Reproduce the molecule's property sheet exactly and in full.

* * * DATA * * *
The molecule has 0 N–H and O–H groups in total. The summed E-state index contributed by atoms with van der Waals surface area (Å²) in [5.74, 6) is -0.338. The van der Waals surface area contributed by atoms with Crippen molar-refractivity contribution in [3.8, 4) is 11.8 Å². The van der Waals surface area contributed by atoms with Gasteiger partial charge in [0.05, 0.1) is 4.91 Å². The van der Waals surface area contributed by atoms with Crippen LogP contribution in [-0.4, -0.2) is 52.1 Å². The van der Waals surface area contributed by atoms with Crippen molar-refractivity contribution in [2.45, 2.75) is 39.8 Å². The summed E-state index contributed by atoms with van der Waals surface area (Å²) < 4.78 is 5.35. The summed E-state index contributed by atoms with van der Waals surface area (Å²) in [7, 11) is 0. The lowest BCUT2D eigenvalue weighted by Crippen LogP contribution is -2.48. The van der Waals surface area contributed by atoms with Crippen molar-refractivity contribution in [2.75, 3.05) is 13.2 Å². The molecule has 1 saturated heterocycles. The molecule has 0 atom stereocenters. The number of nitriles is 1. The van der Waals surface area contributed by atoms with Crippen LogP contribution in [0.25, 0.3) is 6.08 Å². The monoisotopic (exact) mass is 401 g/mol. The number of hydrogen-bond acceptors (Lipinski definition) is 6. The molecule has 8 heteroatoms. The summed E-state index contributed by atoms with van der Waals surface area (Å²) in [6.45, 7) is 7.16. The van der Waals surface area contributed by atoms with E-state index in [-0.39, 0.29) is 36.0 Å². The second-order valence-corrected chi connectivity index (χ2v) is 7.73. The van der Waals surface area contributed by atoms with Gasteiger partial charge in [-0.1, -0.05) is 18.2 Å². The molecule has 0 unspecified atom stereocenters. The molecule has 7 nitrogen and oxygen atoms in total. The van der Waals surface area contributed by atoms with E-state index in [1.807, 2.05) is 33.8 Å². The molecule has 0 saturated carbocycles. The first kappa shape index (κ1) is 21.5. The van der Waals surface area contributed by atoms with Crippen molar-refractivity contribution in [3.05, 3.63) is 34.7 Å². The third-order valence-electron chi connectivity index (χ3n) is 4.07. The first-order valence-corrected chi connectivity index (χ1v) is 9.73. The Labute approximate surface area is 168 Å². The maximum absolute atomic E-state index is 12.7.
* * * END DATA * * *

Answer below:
The molecule has 0 N–H and O–H groups in total. The summed E-state index contributed by atoms with van der Waals surface area (Å²) in [5.74, 6) is -0.338. The van der Waals surface area contributed by atoms with Crippen molar-refractivity contribution in [3.8, 4) is 11.8 Å². The van der Waals surface area contributed by atoms with Gasteiger partial charge in [0.05, 0.1) is 4.91 Å². The van der Waals surface area contributed by atoms with Crippen LogP contribution in [-0.4, -0.2) is 52.1 Å². The van der Waals surface area contributed by atoms with Crippen molar-refractivity contribution in [2.45, 2.75) is 39.8 Å². The summed E-state index contributed by atoms with van der Waals surface area (Å²) < 4.78 is 5.35. The summed E-state index contributed by atoms with van der Waals surface area (Å²) in [7, 11) is 0. The lowest BCUT2D eigenvalue weighted by Crippen LogP contribution is -2.48. The van der Waals surface area contributed by atoms with Crippen molar-refractivity contribution in [2.75, 3.05) is 13.2 Å². The molecule has 1 saturated heterocycles. The molecule has 0 atom stereocenters. The number of nitriles is 1. The van der Waals surface area contributed by atoms with Crippen LogP contribution in [0.25, 0.3) is 6.08 Å². The monoisotopic (exact) mass is 401 g/mol. The number of hydrogen-bond acceptors (Lipinski definition) is 6. The molecule has 8 heteroatoms. The summed E-state index contributed by atoms with van der Waals surface area (Å²) in [6.45, 7) is 7.16. The van der Waals surface area contributed by atoms with E-state index in [-0.39, 0.29) is 36.0 Å². The second-order valence-corrected chi connectivity index (χ2v) is 7.73. The van der Waals surface area contributed by atoms with Gasteiger partial charge in [-0.1, -0.05) is 18.2 Å². The molecule has 0 unspecified atom stereocenters. The molecule has 7 nitrogen and oxygen atoms in total. The van der Waals surface area contributed by atoms with E-state index in [1.807, 2.05) is 33.8 Å². The molecule has 0 saturated carbocycles. The first kappa shape index (κ1) is 21.5. The van der Waals surface area contributed by atoms with Crippen molar-refractivity contribution in [3.05, 3.63) is 34.7 Å². The third-order valence-electron chi connectivity index (χ3n) is 4.07. The first-order valence-corrected chi connectivity index (χ1v) is 9.73. The Labute approximate surface area is 168 Å². The maximum absolute atomic E-state index is 12.7.